the service of Pope Paul III. The pope approved the order in 1540, and
Ignatius was chosen as the first superior general.
of renewal was very much in keeping with the spirituality advocated by
other contemporary Catholic reformers. Whereas in the Middle Ages
religious experience was more communal and contemplative, in the
fifteenth and sixteenth centuries this experience tended to be more
individual and active. The Imitation of Christ
by Thomas a Kempis was a popular meditative tool that emphasized the individual's
relation with Jesus, particularly stressing Christ as a model even when
carrying out the most mundane tasks. Thomas a Kempis' work would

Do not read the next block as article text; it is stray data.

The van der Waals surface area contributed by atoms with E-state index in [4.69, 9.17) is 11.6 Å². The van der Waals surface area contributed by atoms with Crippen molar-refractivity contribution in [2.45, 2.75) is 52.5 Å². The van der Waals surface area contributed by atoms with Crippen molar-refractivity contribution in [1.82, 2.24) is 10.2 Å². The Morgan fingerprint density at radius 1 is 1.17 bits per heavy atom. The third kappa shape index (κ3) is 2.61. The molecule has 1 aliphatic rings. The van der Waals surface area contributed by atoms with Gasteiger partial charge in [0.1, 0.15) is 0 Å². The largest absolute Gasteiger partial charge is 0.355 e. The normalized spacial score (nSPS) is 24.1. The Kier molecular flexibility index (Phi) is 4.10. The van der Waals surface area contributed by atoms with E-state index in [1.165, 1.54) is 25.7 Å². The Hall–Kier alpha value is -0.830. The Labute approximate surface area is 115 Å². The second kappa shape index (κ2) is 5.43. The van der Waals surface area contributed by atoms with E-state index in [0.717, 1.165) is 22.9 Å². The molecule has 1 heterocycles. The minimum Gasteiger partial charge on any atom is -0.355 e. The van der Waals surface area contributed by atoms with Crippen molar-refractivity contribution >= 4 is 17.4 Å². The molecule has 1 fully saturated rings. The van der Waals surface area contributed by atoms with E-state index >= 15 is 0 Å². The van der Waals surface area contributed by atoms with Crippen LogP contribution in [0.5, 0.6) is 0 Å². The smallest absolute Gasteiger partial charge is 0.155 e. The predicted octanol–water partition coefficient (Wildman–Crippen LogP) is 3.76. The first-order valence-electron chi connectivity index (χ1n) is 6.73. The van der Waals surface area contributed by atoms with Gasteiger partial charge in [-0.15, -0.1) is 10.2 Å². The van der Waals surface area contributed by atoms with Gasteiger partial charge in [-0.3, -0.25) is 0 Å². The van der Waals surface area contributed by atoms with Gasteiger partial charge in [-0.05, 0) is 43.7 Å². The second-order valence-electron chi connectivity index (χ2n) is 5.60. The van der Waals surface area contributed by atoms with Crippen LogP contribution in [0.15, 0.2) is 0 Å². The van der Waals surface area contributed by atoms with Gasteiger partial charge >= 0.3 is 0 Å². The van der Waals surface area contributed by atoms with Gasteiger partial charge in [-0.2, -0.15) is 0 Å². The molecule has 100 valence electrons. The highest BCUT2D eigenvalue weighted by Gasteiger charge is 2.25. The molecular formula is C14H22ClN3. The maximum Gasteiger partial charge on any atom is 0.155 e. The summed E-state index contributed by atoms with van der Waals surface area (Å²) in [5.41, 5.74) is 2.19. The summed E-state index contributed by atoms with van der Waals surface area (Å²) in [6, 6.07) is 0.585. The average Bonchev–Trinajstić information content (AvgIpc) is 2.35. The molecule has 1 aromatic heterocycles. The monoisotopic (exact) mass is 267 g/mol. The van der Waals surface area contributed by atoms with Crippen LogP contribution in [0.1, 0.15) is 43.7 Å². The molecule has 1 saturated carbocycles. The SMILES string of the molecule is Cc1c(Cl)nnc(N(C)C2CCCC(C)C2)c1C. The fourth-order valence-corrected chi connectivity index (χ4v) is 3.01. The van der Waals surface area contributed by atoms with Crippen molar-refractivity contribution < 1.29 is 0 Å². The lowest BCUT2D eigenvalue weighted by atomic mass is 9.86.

strongly influence Ignatius's own spirituality. 
founder's most famous theological composition, the Spiritual
Exercises, a well-ordered manual of meditations, rules, and
practices culled from his own experiences, was a guide for the
Christian's journey from purgation to enlightenment to union with
Christ. A practical and ascetical handbook often used for retreats, the
Exercises reflect the shift toward interiorized and personal
spirituality. Demonstrating the active nature of this spirituality, the
Jesuits did not celebrate the Liturgy of the Hours in common or choir
for fear that this would interfere with their commitment to ministry.
These notions of interior conversion to Christ and active service in his
name would become central to Jesuit identity.
The Jesuit Agenda
Jesuit service encompassed a multitude of duties, preeminent among which was
catechesis of the young and uninformed. In an initial sketch of the
order drawn up by Ignatius and his companions in 1539 to present to Paul
III, the theme of educating the youth is quite prominent:
Whoever wishes to be